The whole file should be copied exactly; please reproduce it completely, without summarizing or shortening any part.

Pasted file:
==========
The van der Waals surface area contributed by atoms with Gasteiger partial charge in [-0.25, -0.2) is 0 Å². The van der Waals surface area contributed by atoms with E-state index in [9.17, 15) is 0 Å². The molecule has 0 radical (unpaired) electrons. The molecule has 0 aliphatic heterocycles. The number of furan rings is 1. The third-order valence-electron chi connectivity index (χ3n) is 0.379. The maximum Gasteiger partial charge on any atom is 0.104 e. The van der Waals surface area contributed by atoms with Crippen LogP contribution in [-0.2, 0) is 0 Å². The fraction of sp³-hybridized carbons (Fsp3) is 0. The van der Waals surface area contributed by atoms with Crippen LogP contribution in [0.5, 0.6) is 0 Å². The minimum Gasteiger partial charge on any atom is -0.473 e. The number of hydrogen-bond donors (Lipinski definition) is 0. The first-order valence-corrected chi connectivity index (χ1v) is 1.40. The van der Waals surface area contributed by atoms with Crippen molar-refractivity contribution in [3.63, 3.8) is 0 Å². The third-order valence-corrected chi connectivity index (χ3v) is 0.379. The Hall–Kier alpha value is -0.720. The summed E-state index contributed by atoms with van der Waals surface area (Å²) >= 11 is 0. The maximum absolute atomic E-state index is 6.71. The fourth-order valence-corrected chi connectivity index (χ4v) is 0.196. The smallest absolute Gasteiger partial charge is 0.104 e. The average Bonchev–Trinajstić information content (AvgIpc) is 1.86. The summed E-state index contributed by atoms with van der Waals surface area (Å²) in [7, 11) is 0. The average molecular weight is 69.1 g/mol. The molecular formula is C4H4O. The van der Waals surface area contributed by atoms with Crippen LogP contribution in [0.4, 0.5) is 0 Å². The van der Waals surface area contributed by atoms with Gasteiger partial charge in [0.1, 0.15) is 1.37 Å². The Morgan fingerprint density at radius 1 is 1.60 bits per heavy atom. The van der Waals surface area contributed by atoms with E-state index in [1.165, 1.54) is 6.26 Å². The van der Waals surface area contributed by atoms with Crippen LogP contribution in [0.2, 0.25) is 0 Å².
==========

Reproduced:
The van der Waals surface area contributed by atoms with Gasteiger partial charge in [-0.25, -0.2) is 0 Å². The van der Waals surface area contributed by atoms with E-state index in [9.17, 15) is 0 Å². The molecule has 0 radical (unpaired) electrons. The molecule has 0 aliphatic heterocycles. The number of furan rings is 1. The third-order valence-electron chi connectivity index (χ3n) is 0.379. The maximum Gasteiger partial charge on any atom is 0.104 e. The van der Waals surface area contributed by atoms with Crippen LogP contribution in [-0.2, 0) is 0 Å². The fraction of sp³-hybridized carbons (Fsp3) is 0. The van der Waals surface area contributed by atoms with Crippen LogP contribution in [0.5, 0.6) is 0 Å². The minimum Gasteiger partial charge on any atom is -0.473 e. The number of hydrogen-bond donors (Lipinski definition) is 0. The first-order valence-corrected chi connectivity index (χ1v) is 1.40. The van der Waals surface area contributed by atoms with Crippen molar-refractivity contribution in [3.63, 3.8) is 0 Å². The third-order valence-corrected chi connectivity index (χ3v) is 0.379. The Hall–Kier alpha value is -0.720. The summed E-state index contributed by atoms with van der Waals surface area (Å²) >= 11 is 0. The maximum absolute atomic E-state index is 6.71. The fourth-order valence-corrected chi connectivity index (χ4v) is 0.196. The smallest absolute Gasteiger partial charge is 0.104 e. The average Bonchev–Trinajstić information content (AvgIpc) is 1.86. The summed E-state index contributed by atoms with van der Waals surface area (Å²) in [7, 11) is 0. The average molecular weight is 69.1 g/mol. The molecular formula is C4H4O. The van der Waals surface area contributed by atoms with Crippen LogP contribution in [0.4, 0.5) is 0 Å². The van der Waals surface area contributed by atoms with Gasteiger partial charge in [0.1, 0.15) is 1.37 Å². The Morgan fingerprint density at radius 1 is 1.60 bits per heavy atom. The van der Waals surface area contributed by atoms with E-state index in [1.165, 1.54) is 6.26 Å². The van der Waals surface area contributed by atoms with Crippen LogP contribution in [0.2, 0.25) is 0 Å².